Whether you’re searching for new material, seeking a new look or image for yourself or your band, or playing with a new idea or fresh concept for a tour or gigging out, take yourself on a mini-retreat and explore a change of scenery.
Whether you head to park or drive for several hours and check into a motel, the change of scenery gets you out of your routine and away from your comfort zone. It preps your brain and your senses to be open to new perspectives and possibilities as you explore a variety of themes, settings, music genres, and even story lines.
For example let’s say you’re more comfortable with your mix, your range has significantly expanded, and you now want to find new songs to sing that will reflect the comfort, confidence and creative growth you’ve experienced.
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Play With Key Changes
To conduct a search for new material, begin by listing the key changes that have occurred. Ask yourself the following questions. In what ways specifically is my voice stronger? What songs am I currently singing that I want to keep as an option for my song sets when gigging out? What changes would I like to make with these songs? What specific songs that I know of am I interested in adding to my sets? This will give you base of familiarity to work with as you adjust and stretch based on the changes you’re experiencing with your vocal instrument.
Explore What’s New
Another point to consider is the uncharted or unfamiliar territory that you’d like to explore. One creative way to approach this is to think in terms of the subject matter for the songs in terms of stories, themes, genres, and settings that intrigue you. You can cite examples of well-known songs that explore some of these areas and use those as points of reference.
Frame First, Then Focus
You want to first identify the general playing space or framework. You will then factor in your interpretive skills and technique to highlight range, tempo, rhythm and other key areas of strength, growth, comfort, and confidence. But start with subject matter, story, theme, and genre first.
Showcase Not Showoff
By rooting your choices in these things first you will place the emphasis on your abilities as a communicator, storyteller and performing artist. This helps you avoid putting together a showcase of new tricks or over-singing because of new found vocal powers. Instead you strike a balance between artistry and technique by letting the material be your primary focus. Simply put, you showcase the new material while the material showcases your more fully developed vocal gifts.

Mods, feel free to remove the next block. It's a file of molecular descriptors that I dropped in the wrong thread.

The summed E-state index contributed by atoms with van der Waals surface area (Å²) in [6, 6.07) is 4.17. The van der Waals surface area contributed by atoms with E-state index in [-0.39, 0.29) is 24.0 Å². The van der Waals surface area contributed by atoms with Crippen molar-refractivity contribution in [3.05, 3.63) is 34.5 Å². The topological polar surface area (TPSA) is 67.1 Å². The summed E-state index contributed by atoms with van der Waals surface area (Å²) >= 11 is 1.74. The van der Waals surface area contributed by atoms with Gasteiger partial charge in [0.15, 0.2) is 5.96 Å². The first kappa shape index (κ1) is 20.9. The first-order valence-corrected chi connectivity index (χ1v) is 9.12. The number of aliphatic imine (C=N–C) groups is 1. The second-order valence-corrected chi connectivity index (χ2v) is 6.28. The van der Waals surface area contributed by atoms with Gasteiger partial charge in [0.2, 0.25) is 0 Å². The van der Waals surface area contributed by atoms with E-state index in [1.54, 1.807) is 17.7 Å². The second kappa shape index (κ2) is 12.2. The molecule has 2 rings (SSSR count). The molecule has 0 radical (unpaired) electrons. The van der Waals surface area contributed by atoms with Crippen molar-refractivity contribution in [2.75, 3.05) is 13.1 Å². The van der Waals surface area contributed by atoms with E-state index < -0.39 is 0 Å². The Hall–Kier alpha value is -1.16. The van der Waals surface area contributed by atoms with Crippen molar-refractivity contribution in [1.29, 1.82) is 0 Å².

Both Sides Now + Then
Let’s say the expanded range has made you want to explore material that lets you be more playful, but you also want opportunities to be much more emotional and dramatic in the songs you sing. The overall theme for the material might be comedy and tragedy or shadows and light or falling in and out of love. So you would look for songs to include in your set that show a light, comic, fun side of falling in love. But you would also look for tragic, dark, even angry pieces about breaking up or sad songs of unrequited love that counter the light and airy side of falling for someone.
You might even think in terms of an overall setting to connect your song set for a specific venue, event, tour, or series of gigs on the road. You might need a patriotic song set for the Fourth of July or another national holiday. You might want to do songs that reflect a specific season or time of the year.
Maybe your wants to put together a song set that reflects specific social issues. Maybe your song set is spiritual. Look for ways to tie-together the bigger picture of your song set when appropriate. It takes your audience on a journey to a place of some familiarity that helps them make a personal connection, instead of being random and eclectic. Again, you want to focus on what the material you’re communicating not on what a great power singer you’re becoming.
Write What’s Right
If you are also a songwriter, you can write new pieces to reflect the changes in your voice. If you’re not a songwriter you can hook up with writers that can create new material based on the themes, settings, stories, subjects and genres that you find most appealing. You can share your ideas and even be a more active part of that creative process. You might even stumble upon songwriting skills you did not know you had. Perhaps those skills have been awakened by the changes in your voice. It happens!
A Natural Showcase
The bottom line is: as you become more confident and comfortable as a performer while also improving your technique and strengthening your artistry, you want the material you choose to naturally showcase your gift.
The SSTV Advantage
Use the forums here at SSTV to share your ideas on the relationship between becoming a stronger singer and finding stronger material. Talk about how Brett Manning’s methods and the products at SSTV have impacted your vocal ability. Note any changes in taste or song selection that come as you strengthen your singing. Encourage each other to explore new ideas, fresh material, and play with image and style to find what fits and works best for themselves and for you.
Use the tools, programs, and forums available through SSTV to bend and stretch your talent until it is fully expressed in a shape, sound, color, and texture that is true to who you are from the inside out. Explore all options and opportunities available here at SSTV to help you achieve your full potential in the pursuit of your singing success.